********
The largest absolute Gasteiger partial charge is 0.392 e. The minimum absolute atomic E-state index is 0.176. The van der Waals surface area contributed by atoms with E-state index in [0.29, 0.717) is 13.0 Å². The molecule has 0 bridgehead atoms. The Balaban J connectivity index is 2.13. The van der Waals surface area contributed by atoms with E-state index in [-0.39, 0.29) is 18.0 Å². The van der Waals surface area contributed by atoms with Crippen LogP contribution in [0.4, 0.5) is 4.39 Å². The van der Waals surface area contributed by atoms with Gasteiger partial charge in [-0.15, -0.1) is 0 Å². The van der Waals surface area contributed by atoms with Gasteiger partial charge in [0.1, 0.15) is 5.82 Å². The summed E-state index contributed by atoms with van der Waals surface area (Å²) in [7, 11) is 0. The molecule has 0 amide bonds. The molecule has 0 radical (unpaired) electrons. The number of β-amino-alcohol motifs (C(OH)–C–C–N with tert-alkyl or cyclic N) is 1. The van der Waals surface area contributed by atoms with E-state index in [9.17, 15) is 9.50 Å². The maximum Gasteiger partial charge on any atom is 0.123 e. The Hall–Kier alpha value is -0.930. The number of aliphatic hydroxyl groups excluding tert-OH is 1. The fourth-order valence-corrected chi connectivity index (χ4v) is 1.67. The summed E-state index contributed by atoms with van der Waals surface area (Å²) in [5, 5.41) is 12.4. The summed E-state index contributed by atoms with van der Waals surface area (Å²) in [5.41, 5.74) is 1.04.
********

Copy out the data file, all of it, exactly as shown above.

The largest absolute Gasteiger partial charge is 0.392 e. The minimum absolute atomic E-state index is 0.176. The van der Waals surface area contributed by atoms with E-state index in [0.29, 0.717) is 13.0 Å². The molecule has 0 bridgehead atoms. The Balaban J connectivity index is 2.13. The van der Waals surface area contributed by atoms with E-state index in [-0.39, 0.29) is 18.0 Å². The van der Waals surface area contributed by atoms with Crippen LogP contribution in [0.4, 0.5) is 4.39 Å². The van der Waals surface area contributed by atoms with Gasteiger partial charge in [-0.15, -0.1) is 0 Å². The van der Waals surface area contributed by atoms with Gasteiger partial charge in [0.1, 0.15) is 5.82 Å². The summed E-state index contributed by atoms with van der Waals surface area (Å²) in [7, 11) is 0. The molecule has 0 amide bonds. The molecule has 0 radical (unpaired) electrons. The number of β-amino-alcohol motifs (C(OH)–C–C–N with tert-alkyl or cyclic N) is 1. The van der Waals surface area contributed by atoms with E-state index in [9.17, 15) is 9.50 Å². The maximum Gasteiger partial charge on any atom is 0.123 e. The Hall–Kier alpha value is -0.930. The number of aliphatic hydroxyl groups excluding tert-OH is 1. The fourth-order valence-corrected chi connectivity index (χ4v) is 1.67. The summed E-state index contributed by atoms with van der Waals surface area (Å²) in [5, 5.41) is 12.4. The summed E-state index contributed by atoms with van der Waals surface area (Å²) in [5.41, 5.74) is 1.04.